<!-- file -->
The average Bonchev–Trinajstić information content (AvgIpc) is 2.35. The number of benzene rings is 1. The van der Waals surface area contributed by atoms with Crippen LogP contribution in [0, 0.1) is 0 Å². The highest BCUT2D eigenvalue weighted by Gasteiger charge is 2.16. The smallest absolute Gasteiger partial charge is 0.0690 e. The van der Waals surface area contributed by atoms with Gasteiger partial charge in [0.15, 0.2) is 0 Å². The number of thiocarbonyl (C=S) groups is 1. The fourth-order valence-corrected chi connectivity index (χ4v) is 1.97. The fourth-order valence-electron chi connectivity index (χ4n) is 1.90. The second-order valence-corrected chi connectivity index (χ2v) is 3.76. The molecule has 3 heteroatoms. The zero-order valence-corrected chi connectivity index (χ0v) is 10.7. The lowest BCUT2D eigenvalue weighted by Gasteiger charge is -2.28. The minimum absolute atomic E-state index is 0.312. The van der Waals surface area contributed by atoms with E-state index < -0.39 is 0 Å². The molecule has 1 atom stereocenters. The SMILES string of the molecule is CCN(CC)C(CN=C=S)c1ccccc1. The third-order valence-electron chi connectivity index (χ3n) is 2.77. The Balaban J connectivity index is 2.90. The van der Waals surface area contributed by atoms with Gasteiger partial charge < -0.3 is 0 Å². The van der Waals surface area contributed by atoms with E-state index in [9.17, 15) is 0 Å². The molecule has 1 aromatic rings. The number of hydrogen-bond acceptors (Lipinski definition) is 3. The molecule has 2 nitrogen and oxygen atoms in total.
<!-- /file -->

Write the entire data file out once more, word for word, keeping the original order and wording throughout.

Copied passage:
The average Bonchev–Trinajstić information content (AvgIpc) is 2.35. The number of benzene rings is 1. The van der Waals surface area contributed by atoms with Crippen LogP contribution in [0, 0.1) is 0 Å². The highest BCUT2D eigenvalue weighted by Gasteiger charge is 2.16. The smallest absolute Gasteiger partial charge is 0.0690 e. The van der Waals surface area contributed by atoms with Gasteiger partial charge in [0.15, 0.2) is 0 Å². The number of thiocarbonyl (C=S) groups is 1. The fourth-order valence-corrected chi connectivity index (χ4v) is 1.97. The fourth-order valence-electron chi connectivity index (χ4n) is 1.90. The second-order valence-corrected chi connectivity index (χ2v) is 3.76. The molecule has 3 heteroatoms. The zero-order valence-corrected chi connectivity index (χ0v) is 10.7. The lowest BCUT2D eigenvalue weighted by Gasteiger charge is -2.28. The minimum absolute atomic E-state index is 0.312. The van der Waals surface area contributed by atoms with E-state index < -0.39 is 0 Å². The molecule has 1 atom stereocenters. The SMILES string of the molecule is CCN(CC)C(CN=C=S)c1ccccc1. The third-order valence-electron chi connectivity index (χ3n) is 2.77. The Balaban J connectivity index is 2.90. The van der Waals surface area contributed by atoms with Gasteiger partial charge < -0.3 is 0 Å². The van der Waals surface area contributed by atoms with E-state index in [9.17, 15) is 0 Å². The molecule has 1 aromatic rings. The number of hydrogen-bond acceptors (Lipinski definition) is 3. The molecule has 2 nitrogen and oxygen atoms in total.